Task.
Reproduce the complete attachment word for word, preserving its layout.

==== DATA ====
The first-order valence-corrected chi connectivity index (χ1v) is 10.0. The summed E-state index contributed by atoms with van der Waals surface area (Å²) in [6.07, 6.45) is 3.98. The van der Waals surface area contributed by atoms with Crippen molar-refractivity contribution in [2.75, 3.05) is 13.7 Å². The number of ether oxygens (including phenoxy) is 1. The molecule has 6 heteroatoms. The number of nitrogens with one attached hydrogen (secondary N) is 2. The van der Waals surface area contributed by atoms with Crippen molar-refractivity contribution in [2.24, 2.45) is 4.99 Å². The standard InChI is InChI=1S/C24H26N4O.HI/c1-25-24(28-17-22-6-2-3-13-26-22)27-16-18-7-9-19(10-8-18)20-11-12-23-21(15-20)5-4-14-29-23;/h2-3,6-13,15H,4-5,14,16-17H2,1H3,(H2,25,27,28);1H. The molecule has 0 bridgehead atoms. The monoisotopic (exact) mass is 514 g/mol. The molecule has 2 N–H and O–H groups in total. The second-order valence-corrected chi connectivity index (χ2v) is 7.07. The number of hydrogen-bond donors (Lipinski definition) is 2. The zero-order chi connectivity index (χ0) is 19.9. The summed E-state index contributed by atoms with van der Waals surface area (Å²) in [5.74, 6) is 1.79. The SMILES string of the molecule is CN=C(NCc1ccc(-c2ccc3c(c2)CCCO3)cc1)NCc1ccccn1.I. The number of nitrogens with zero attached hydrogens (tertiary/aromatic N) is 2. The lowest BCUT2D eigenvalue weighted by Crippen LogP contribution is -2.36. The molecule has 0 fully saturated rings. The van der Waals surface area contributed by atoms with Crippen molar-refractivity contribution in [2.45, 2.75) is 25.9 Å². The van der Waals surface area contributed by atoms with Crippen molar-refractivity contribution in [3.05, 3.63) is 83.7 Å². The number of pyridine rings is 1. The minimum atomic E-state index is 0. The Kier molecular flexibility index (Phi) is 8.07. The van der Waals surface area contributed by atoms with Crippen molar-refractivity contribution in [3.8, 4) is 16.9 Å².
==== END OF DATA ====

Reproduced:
The first-order valence-corrected chi connectivity index (χ1v) is 10.0. The summed E-state index contributed by atoms with van der Waals surface area (Å²) in [6.07, 6.45) is 3.98. The van der Waals surface area contributed by atoms with Crippen molar-refractivity contribution in [2.75, 3.05) is 13.7 Å². The number of ether oxygens (including phenoxy) is 1. The molecule has 6 heteroatoms. The number of nitrogens with one attached hydrogen (secondary N) is 2. The van der Waals surface area contributed by atoms with Crippen molar-refractivity contribution in [2.24, 2.45) is 4.99 Å². The standard InChI is InChI=1S/C24H26N4O.HI/c1-25-24(28-17-22-6-2-3-13-26-22)27-16-18-7-9-19(10-8-18)20-11-12-23-21(15-20)5-4-14-29-23;/h2-3,6-13,15H,4-5,14,16-17H2,1H3,(H2,25,27,28);1H. The molecule has 0 bridgehead atoms. The monoisotopic (exact) mass is 514 g/mol. The molecule has 2 N–H and O–H groups in total. The second-order valence-corrected chi connectivity index (χ2v) is 7.07. The number of hydrogen-bond donors (Lipinski definition) is 2. The zero-order chi connectivity index (χ0) is 19.9. The summed E-state index contributed by atoms with van der Waals surface area (Å²) in [5.74, 6) is 1.79. The SMILES string of the molecule is CN=C(NCc1ccc(-c2ccc3c(c2)CCCO3)cc1)NCc1ccccn1.I. The number of nitrogens with zero attached hydrogens (tertiary/aromatic N) is 2. The lowest BCUT2D eigenvalue weighted by Crippen LogP contribution is -2.36. The molecule has 0 fully saturated rings. The van der Waals surface area contributed by atoms with Crippen molar-refractivity contribution in [2.45, 2.75) is 25.9 Å². The van der Waals surface area contributed by atoms with Crippen molar-refractivity contribution in [3.05, 3.63) is 83.7 Å². The number of pyridine rings is 1. The minimum atomic E-state index is 0. The Kier molecular flexibility index (Phi) is 8.07. The van der Waals surface area contributed by atoms with Crippen molar-refractivity contribution in [3.8, 4) is 16.9 Å².